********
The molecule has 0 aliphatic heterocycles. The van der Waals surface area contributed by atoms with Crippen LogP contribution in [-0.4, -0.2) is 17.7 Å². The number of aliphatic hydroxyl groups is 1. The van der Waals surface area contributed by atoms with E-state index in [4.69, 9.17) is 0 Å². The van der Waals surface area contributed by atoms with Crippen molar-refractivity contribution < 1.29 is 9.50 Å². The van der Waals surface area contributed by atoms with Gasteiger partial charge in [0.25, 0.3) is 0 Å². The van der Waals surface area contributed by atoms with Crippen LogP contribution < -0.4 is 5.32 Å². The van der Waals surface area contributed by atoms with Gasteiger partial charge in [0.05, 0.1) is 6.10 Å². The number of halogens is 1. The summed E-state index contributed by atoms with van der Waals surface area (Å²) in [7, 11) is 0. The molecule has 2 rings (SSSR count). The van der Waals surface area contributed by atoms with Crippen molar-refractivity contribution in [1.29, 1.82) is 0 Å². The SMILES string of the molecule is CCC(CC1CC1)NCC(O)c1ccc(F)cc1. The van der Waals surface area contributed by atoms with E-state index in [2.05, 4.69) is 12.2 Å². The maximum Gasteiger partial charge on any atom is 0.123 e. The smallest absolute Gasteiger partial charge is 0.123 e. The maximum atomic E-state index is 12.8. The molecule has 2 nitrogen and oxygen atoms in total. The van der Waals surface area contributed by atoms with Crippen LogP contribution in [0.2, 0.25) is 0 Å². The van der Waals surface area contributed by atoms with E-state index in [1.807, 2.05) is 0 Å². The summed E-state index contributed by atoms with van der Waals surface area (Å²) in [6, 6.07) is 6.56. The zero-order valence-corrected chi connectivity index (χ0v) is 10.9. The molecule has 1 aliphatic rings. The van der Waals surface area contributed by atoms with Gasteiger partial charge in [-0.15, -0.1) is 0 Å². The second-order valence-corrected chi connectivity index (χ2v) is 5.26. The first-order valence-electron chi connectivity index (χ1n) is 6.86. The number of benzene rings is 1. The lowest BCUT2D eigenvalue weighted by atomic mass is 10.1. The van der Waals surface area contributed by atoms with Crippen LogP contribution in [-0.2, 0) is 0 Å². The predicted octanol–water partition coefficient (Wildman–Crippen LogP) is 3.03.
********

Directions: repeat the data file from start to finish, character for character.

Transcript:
The molecule has 0 aliphatic heterocycles. The van der Waals surface area contributed by atoms with Crippen LogP contribution in [-0.4, -0.2) is 17.7 Å². The number of aliphatic hydroxyl groups is 1. The van der Waals surface area contributed by atoms with E-state index in [4.69, 9.17) is 0 Å². The van der Waals surface area contributed by atoms with Crippen molar-refractivity contribution < 1.29 is 9.50 Å². The van der Waals surface area contributed by atoms with Gasteiger partial charge in [0.25, 0.3) is 0 Å². The van der Waals surface area contributed by atoms with Crippen LogP contribution < -0.4 is 5.32 Å². The van der Waals surface area contributed by atoms with Gasteiger partial charge in [0.05, 0.1) is 6.10 Å². The number of halogens is 1. The summed E-state index contributed by atoms with van der Waals surface area (Å²) in [7, 11) is 0. The molecule has 2 rings (SSSR count). The van der Waals surface area contributed by atoms with Crippen molar-refractivity contribution in [1.29, 1.82) is 0 Å². The SMILES string of the molecule is CCC(CC1CC1)NCC(O)c1ccc(F)cc1. The van der Waals surface area contributed by atoms with E-state index in [2.05, 4.69) is 12.2 Å². The maximum Gasteiger partial charge on any atom is 0.123 e. The smallest absolute Gasteiger partial charge is 0.123 e. The maximum atomic E-state index is 12.8. The molecule has 2 nitrogen and oxygen atoms in total. The van der Waals surface area contributed by atoms with Crippen LogP contribution in [0.2, 0.25) is 0 Å². The van der Waals surface area contributed by atoms with E-state index in [1.807, 2.05) is 0 Å². The summed E-state index contributed by atoms with van der Waals surface area (Å²) in [6, 6.07) is 6.56. The zero-order valence-corrected chi connectivity index (χ0v) is 10.9. The molecule has 1 aliphatic rings. The van der Waals surface area contributed by atoms with Gasteiger partial charge in [-0.15, -0.1) is 0 Å². The second-order valence-corrected chi connectivity index (χ2v) is 5.26. The first-order valence-electron chi connectivity index (χ1n) is 6.86. The number of benzene rings is 1. The lowest BCUT2D eigenvalue weighted by atomic mass is 10.1. The van der Waals surface area contributed by atoms with Crippen LogP contribution in [-0.2, 0) is 0 Å². The predicted octanol–water partition coefficient (Wildman–Crippen LogP) is 3.03.